How the swamp deer managed to come back from the brink of extinction

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The number of swamp deer fell from just 66 in 1970 to 1,100 in Madhya Pradesh

Representative image. News18

Barasingha, also known as swamp deer, may not be the king of the forest, but when it comes to his beauty and demeanor, he is no less than the forest monarch. Seeing it is a wonderful experience. This is the reason why the swamp deer is the state animal of Madhya Pradesh and Uttar Pradesh.

The Bedri species of Barasingha is found in Madhya Pradesh, while the duvauceli species is found in Uttar Pradesh. Another species – Ranjitsinhi – is found in Kaziranga National Park and Manas National Park. All these swimming deer look alike. Yet there is a difference in their physical structure, behavior and lifestyle.

This distinction is made with the help of their horns, hooves, heads and their breeding system. The hooves of the swamp deer, found in the swampy lands of the Terai region of Uttar Pradesh, Assam and the Sundarbans, are slightly apart. Their heads are slightly larger than their counterparts found in other parts of the country.

Barasingha in danger

In the past, swamp deer were found in the Ganges, Indus and Brahmaputra valleys. They inhabited areas stretching from central India to the Godavari River in the south.

However, over the past century and a half their numbers have declined considerably. Now they are confined to the upper region of Assam, the plains of the Ganges, the Sundarbans and the valley of the Godavari river.

In 1950, the animal was confined to the Kanha Forest due to hunting and the lack of natural habitat. And its number has increased from 3,000 to 100 in Madhya Pradesh.

The government, worried about the fall in its numbers, imposed a ban on its hunting. It was the first step in preserving Madhya Pradesh’s wildlife even before it was granted state status. The ban, however, was unable to prevent swamp deer hunting, which numbered 66 in 1970. It seemed that this species would soon be extinct.

To show tigers to tourists, a prey was reserved for them in the 1960s. Tigers came out of the forest for prey. This is how the desire of tourists to see tigers came true. When the tourist season ended and prey was not just for tigers, the big cats were still looking to kill the Barasinghas. As soon as the rangers heard about it, they stopped keeping prey for the tigers.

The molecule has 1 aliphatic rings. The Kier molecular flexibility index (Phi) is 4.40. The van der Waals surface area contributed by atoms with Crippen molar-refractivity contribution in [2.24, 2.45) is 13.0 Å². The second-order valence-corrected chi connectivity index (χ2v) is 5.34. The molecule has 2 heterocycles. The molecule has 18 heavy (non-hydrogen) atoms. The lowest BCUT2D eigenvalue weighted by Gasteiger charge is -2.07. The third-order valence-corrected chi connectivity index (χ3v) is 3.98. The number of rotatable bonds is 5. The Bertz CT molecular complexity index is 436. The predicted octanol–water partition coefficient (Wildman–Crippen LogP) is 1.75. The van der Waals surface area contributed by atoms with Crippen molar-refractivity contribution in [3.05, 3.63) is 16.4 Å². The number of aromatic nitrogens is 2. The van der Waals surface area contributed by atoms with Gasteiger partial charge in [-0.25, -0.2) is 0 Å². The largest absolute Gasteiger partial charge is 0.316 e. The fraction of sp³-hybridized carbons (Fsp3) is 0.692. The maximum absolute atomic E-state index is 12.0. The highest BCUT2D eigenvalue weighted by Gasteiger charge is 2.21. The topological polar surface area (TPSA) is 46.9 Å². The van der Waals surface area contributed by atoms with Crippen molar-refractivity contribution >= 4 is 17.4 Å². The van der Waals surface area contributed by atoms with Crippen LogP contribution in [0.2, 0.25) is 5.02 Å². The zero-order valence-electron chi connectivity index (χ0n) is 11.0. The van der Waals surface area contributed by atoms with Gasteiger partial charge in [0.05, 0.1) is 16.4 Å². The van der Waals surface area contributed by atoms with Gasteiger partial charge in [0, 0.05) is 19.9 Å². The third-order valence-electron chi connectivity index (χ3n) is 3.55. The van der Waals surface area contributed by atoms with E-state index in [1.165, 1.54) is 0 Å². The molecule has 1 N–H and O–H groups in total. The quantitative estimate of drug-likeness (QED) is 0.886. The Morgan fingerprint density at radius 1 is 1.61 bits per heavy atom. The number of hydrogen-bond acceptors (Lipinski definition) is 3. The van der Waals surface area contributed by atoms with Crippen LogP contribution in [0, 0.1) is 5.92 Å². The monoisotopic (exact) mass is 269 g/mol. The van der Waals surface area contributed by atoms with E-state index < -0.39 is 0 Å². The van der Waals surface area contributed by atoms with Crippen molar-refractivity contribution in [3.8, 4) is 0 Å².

The officers and employees of the Madhya Pradesh forestry department took the initiative to save this animal and developed a strategy. After the passage of the Wildlife Preservation Act in 1972, a reserved area was created for Barasingha.

To save Barasinghas, it was necessary to preserve its declining habitat. This is the reason why human settlements in Kanha National Park have been moved to different places. In 1969, the first village, remodeled in India to preserve wildlife, was Sounp. It was the first step the government took to save Barasingha and other wildlife.

In the 1970s, the management of Kanha National Park decided to keep the Barasinghas in an enclosure to save them from carnivorous animals. This was done to keep this shy animal free from tension, to let it breed peacefully, and to release it into the open after birth, so that their numbers could increase. Settlement of swamp deer in Kanha National Park has taken 50 years.

It is thanks to the efforts of the forestry department that the number of swamp deer has soared to 1,100 in the state. However, this beautiful endangered animal can only be found in national parks.

Officials from the forestry department then decided to move this rare wild animal to different national parks to be preserved. As a result, several Barasinghas were transferred to Van Vihar in Bhopal. After the success of this effort, nearly 30 swamp deer were moved from Kanha National Park to the Bori Forest Reserve in Satpura. This was done with the permission of the Government of India.

According to forestry department officials, it was necessary to move the Barasinghas from Kanha National Park to other places, as swamp deer of this species are only found in Kanha. Therefore, the spread of any disease would have endangered all Barasinghas in Kanha National Park.

Forest department officials said they would continue to move the Barasinghas to other national parks.

Shailendra Srivastava is retired DGP, Madhya Pradesh, and President of the Citizens for Change Foundation. The opinions expressed are personal.

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